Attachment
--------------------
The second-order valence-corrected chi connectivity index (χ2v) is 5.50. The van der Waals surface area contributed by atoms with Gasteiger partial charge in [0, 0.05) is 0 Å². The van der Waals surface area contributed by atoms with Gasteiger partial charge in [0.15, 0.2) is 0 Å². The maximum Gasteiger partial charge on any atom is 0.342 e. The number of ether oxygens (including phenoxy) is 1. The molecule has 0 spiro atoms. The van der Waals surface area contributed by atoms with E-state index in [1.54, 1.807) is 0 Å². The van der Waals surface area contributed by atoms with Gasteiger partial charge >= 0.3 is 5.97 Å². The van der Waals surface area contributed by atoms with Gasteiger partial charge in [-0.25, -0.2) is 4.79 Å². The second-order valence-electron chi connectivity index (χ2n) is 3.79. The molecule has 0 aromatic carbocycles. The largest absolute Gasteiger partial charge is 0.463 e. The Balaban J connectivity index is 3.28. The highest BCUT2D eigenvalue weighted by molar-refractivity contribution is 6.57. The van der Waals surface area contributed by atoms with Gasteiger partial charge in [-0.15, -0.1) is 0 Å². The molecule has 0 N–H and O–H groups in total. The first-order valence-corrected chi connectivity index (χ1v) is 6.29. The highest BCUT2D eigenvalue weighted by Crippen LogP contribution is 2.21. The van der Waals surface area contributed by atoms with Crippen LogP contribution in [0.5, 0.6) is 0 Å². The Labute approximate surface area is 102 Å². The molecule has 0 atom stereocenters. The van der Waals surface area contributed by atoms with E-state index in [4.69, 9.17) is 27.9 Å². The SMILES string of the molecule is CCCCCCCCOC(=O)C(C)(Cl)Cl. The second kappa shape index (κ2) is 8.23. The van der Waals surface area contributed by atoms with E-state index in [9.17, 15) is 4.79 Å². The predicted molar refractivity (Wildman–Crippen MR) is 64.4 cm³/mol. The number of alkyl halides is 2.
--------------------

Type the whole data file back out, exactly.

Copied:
The second-order valence-corrected chi connectivity index (χ2v) is 5.50. The van der Waals surface area contributed by atoms with Gasteiger partial charge in [0, 0.05) is 0 Å². The van der Waals surface area contributed by atoms with Gasteiger partial charge in [0.15, 0.2) is 0 Å². The maximum Gasteiger partial charge on any atom is 0.342 e. The number of ether oxygens (including phenoxy) is 1. The molecule has 0 spiro atoms. The van der Waals surface area contributed by atoms with E-state index in [1.54, 1.807) is 0 Å². The van der Waals surface area contributed by atoms with Gasteiger partial charge >= 0.3 is 5.97 Å². The van der Waals surface area contributed by atoms with Gasteiger partial charge in [-0.25, -0.2) is 4.79 Å². The second-order valence-electron chi connectivity index (χ2n) is 3.79. The molecule has 0 aromatic carbocycles. The largest absolute Gasteiger partial charge is 0.463 e. The Balaban J connectivity index is 3.28. The highest BCUT2D eigenvalue weighted by molar-refractivity contribution is 6.57. The van der Waals surface area contributed by atoms with Gasteiger partial charge in [-0.15, -0.1) is 0 Å². The molecule has 0 N–H and O–H groups in total. The first-order valence-corrected chi connectivity index (χ1v) is 6.29. The highest BCUT2D eigenvalue weighted by Crippen LogP contribution is 2.21. The van der Waals surface area contributed by atoms with Crippen LogP contribution in [0.5, 0.6) is 0 Å². The Labute approximate surface area is 102 Å². The molecule has 0 atom stereocenters. The van der Waals surface area contributed by atoms with E-state index in [4.69, 9.17) is 27.9 Å². The SMILES string of the molecule is CCCCCCCCOC(=O)C(C)(Cl)Cl. The second kappa shape index (κ2) is 8.23. The van der Waals surface area contributed by atoms with E-state index in [9.17, 15) is 4.79 Å². The predicted molar refractivity (Wildman–Crippen MR) is 64.4 cm³/mol. The number of alkyl halides is 2.